These are the conflicting possibilities as we meet the people of the play. And they are a colourful group. The geneticist Dr. Vanessa Brokenhorn (Tai Amy Grauman) is a no-nonsense scientist who is trying to solve the puzzle of the birth of the twins through research. Her brother Michael “Baby Pete” Brokenhorn (Dylan Thomas-Bouchier) is the well-intentioned but rather ineffectual chief. He received some money from a settlement (I think it was from the death of his parents in car crash) and he is willing to spend it to get drinkable water for his people. They have had to boil their water for twenty years. He sees an opportunity to save the reserve from poverty by making the bison a lucrative business.

Coyote Jackson (Todd Houseman) is a clownish reporter-warrior-blogger running around with his cell phone on a selfie stick. One is not sure what to make of him. Is he a satiric figure, are we to take him seriously or is he just a clown?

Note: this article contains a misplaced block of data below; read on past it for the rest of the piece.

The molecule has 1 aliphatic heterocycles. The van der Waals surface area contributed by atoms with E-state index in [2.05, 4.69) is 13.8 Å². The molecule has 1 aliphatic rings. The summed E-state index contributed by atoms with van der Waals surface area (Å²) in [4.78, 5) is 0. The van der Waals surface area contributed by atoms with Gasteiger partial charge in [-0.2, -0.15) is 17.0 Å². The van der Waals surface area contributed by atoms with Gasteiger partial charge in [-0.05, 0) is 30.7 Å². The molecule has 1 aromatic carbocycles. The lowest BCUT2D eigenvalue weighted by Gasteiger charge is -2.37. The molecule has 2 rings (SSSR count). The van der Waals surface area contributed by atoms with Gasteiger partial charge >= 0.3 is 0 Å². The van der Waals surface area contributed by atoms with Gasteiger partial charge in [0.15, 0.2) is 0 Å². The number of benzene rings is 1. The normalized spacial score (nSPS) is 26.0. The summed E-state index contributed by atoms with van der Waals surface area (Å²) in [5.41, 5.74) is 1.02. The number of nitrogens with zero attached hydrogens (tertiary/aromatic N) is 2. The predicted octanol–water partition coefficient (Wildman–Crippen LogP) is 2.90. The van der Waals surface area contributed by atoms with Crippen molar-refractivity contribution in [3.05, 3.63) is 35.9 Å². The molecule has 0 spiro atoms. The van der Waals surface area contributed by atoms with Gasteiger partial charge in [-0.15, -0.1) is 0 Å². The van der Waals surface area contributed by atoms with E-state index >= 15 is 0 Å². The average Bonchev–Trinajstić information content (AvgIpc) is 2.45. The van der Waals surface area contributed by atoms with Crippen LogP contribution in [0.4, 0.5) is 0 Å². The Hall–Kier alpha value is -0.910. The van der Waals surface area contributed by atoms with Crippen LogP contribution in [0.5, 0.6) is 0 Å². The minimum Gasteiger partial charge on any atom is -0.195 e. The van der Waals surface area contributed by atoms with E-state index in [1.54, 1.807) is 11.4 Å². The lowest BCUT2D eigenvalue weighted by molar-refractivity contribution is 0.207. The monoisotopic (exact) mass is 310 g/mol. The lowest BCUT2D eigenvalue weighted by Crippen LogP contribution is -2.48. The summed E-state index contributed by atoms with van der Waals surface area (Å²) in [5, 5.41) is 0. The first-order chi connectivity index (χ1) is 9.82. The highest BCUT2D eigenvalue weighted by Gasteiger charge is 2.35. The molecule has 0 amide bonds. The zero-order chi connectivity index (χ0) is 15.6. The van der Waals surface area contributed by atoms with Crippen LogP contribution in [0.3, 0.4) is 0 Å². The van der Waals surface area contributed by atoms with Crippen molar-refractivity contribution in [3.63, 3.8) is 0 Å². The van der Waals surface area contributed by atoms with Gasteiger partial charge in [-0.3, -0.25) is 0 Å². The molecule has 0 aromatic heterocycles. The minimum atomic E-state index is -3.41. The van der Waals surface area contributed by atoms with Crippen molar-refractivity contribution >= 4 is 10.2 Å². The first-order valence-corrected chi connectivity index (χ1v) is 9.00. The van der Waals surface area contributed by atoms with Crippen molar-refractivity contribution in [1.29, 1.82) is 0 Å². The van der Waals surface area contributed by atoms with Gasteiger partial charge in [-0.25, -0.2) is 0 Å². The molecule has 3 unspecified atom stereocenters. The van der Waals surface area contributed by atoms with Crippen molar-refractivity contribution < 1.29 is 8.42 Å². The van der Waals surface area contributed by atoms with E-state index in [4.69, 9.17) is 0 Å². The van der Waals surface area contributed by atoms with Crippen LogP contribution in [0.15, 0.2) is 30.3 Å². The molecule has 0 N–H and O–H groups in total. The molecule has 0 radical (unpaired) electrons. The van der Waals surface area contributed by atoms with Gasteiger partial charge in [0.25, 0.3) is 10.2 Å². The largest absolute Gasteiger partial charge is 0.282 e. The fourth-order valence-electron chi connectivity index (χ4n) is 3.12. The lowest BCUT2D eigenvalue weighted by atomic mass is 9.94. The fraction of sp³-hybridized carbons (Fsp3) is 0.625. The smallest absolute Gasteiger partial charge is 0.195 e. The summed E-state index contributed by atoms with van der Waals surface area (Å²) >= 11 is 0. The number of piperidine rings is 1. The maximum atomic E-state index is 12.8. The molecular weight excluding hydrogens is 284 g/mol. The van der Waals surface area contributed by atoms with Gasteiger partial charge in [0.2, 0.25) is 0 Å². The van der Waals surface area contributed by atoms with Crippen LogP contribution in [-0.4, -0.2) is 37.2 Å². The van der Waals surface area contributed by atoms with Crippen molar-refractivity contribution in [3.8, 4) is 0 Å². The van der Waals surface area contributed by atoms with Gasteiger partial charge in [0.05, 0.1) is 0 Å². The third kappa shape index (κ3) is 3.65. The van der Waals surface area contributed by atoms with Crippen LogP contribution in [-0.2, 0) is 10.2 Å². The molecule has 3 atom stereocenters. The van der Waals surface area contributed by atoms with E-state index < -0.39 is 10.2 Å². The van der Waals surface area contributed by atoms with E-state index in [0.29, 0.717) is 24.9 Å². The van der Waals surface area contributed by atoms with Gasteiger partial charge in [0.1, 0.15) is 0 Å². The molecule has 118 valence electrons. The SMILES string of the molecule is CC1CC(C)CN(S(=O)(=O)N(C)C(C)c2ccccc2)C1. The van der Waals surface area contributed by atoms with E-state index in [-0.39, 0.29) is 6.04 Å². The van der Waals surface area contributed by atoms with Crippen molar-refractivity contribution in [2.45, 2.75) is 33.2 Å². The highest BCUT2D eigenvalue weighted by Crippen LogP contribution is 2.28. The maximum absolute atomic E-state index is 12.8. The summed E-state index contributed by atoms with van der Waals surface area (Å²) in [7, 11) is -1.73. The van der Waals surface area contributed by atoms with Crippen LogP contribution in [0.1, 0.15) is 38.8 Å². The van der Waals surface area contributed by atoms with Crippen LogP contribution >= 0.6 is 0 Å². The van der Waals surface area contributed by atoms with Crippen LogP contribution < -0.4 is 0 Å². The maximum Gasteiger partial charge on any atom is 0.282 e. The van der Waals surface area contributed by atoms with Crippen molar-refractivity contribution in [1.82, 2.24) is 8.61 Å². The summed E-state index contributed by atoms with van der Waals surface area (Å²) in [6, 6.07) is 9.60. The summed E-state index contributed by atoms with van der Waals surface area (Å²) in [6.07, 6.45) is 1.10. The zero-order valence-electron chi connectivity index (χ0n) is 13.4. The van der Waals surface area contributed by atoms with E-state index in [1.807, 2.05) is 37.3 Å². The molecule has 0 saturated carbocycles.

Sheila Kennedy (Shyanne Duquette) is a decent woman who likes to play radio bingo, keeps in touch with the elders, and is one who recalls the prophecy.

Aislinn Kennedy (Cheyenne Scott) is a native, related to Sheila who arrives from Ireland as a representative of the European Union looking for business opportunities in the sale of bison. Scott speaks with a bizarre accent that (I think) is supposed to be Irish that needs more polish and consistency. The character is unconvincing and the idea that the EU is trying to grab bison from a Canadian First Nation is not supported in the play.

The play for all its virtues in bringing the life of a First Nation to the fore lacks focus and cohesion. Modern science trying to untangle a complex genetic issue that may be a rare mutation, or the survival of a cattle gene is taking us far. The idea of the fulfillment of a prophecy that would have nothing to do with science but everything with religion takes far in another direction. The commercial prospects of selling highly marketable bison meat to Europe goes in another uncharted route. Not to mention the other issues. In short, we need more focus and sounder development of the characters involved.